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Tyrone awards contracts for train spotting deck

By William Kibler

bkibler@altoonamirror.com

TYRONE — At a Borough Council meeting this week, Manager Ardean Latchford reported hearing that Tyrone was “the place to go” to watch trains in the 1960s and 1970s.

At the same meeting, the borough awarded a pair of contracts that could help make it so again.

It will pay D.C. Goodman & Sons of Huntingdon $16,400 to install handrails on an unused railroad bridge near the Ninth Street pedestrian bridge to create an observation deck for the Nittany & Bald Eagle Railroad tracks nearby.

And it will pay Maines Engineering & Con­struc­tion of Tyrone $14,500 to construct a pavilion next to the Tyrone history museum at the mainline rail station to protect railfans from the weather as they watch the Norfolk Southern and Amtrak trains pass by.

“I love the idea of an observation deck,” said Council­man Dave Snyder. “It makes the borough unique.”

Upon hearing of the plans, some photographer friends “almost salivate,” Snyder said.

He didn’t mention that over-the-top railfans are sometimes known as “foamers.”

When the Nittany & Bald Eagle sends a train by, as it does once or twice a day, occupants of the observation deck will be right there,” Mayor Bill Latch­ford said.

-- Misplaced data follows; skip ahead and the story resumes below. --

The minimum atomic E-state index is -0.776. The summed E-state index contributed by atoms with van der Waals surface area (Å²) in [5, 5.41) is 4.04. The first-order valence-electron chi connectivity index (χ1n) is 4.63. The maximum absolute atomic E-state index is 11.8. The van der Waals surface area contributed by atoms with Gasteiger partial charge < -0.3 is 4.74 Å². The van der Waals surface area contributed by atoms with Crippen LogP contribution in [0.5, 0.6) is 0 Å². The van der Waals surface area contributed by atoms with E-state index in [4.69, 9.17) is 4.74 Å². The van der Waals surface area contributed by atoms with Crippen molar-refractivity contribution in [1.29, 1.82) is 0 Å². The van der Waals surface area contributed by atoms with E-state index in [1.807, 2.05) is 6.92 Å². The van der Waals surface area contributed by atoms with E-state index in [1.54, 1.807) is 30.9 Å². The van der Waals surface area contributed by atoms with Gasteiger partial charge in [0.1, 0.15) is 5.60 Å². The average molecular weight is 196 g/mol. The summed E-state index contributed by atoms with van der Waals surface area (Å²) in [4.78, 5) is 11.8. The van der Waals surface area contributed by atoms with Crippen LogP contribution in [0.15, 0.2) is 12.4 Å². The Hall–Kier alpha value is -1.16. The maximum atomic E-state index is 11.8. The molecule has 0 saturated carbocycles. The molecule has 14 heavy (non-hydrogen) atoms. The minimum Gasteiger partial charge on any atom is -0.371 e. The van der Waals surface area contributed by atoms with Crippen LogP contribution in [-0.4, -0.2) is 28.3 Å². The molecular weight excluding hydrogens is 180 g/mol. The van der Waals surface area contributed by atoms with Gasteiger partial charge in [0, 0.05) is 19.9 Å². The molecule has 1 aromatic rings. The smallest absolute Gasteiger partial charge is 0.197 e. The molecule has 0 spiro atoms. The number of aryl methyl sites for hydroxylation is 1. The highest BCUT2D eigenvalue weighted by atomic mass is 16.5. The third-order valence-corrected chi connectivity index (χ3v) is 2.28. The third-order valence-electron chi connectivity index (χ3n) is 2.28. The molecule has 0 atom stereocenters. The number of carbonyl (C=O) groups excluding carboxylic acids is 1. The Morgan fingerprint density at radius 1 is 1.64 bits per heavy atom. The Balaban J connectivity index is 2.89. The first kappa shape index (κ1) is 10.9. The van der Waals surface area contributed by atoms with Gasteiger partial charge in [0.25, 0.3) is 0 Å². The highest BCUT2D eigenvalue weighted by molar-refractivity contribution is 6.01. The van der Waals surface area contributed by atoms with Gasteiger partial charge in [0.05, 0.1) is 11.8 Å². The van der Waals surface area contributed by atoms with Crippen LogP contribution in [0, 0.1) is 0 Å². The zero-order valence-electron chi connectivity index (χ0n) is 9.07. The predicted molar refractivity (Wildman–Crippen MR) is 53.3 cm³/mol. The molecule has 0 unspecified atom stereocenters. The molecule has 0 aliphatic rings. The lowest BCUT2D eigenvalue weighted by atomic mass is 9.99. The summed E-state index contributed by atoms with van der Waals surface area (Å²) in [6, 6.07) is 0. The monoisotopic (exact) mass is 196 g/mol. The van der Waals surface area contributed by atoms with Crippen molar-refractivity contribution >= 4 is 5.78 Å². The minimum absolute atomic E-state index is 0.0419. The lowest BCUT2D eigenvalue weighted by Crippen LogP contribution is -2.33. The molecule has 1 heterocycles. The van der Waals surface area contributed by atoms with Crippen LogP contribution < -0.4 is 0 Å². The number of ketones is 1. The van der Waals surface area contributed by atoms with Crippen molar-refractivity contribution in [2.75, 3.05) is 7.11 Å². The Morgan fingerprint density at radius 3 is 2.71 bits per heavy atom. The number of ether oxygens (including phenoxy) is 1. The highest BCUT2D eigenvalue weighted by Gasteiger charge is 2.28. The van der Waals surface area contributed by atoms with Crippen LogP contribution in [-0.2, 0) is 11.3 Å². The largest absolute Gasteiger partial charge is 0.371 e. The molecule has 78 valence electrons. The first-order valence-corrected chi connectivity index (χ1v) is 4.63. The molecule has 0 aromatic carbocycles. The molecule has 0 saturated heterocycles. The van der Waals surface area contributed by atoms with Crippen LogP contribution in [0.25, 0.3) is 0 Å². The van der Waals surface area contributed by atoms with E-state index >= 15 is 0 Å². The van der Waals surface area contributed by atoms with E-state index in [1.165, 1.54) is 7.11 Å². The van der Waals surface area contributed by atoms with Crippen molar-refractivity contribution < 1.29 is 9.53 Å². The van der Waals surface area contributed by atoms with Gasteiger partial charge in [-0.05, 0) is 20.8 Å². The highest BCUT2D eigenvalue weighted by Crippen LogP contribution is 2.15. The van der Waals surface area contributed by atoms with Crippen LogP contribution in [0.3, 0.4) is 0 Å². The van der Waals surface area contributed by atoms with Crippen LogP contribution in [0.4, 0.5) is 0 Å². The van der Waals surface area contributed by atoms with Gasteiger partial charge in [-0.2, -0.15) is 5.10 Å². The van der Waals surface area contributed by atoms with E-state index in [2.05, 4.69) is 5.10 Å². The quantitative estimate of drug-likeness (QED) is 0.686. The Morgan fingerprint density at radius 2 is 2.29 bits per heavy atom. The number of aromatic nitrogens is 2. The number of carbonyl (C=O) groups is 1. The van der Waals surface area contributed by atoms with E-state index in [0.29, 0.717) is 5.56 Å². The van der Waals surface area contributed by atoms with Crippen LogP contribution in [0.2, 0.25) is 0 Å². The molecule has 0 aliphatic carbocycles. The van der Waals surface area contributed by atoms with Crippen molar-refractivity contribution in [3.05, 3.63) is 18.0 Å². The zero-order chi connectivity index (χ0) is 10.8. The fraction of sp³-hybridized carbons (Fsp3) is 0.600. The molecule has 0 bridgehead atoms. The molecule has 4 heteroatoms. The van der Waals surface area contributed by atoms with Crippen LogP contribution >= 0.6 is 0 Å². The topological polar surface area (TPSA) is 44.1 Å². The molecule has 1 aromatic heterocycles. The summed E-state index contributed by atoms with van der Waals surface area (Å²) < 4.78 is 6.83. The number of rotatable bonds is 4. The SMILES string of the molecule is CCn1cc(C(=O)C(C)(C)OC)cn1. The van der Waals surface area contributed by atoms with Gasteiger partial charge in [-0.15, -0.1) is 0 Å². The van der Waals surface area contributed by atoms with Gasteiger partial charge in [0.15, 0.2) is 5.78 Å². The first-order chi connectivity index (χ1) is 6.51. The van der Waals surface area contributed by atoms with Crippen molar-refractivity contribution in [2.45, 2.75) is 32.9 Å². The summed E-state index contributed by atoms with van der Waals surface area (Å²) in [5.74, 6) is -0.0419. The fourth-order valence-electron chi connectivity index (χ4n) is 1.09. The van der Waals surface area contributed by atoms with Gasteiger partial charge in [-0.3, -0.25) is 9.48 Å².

The old bridge, which at one point carried the mainline, but which no longer has rails or ties on its concrete base, runs from the back of the Reclamare property to Ninth Street, just south of its intersection with Logan Avenue, according to information provided by the manager, the mayor and Google maps.

The center of the bridge appears to be about 80 feet from the Nittany & Bald Eagle line, which runs on a curve just beyond the Ninth Avenue pedestrian bridge.

The borough plans to provide notice of the Nittany & Bald Eagle train schedule to accommodate the railfans who want to use the observation deck, the mayor and manager said.

Goodman will build the railing in 36 sections, attaching them to existing rails and posts on the bridge, according to a proposal provided to meeting attendees.

The 15-by-24-foot pavilion will be constructed where there are currently picnic tables, and will feature a metal hip roof to match the roof of the museum, the manager said. The borough will pay for the project from its recreation fund.

The borough also allocated about $9,000 for GHD engineering to procure permits to enter the Little Juniata River for the observation deck project and the planned rehabilitation of the pedestrian bridge.

Mirror Staff Writer William Kibler is at 949-7038.

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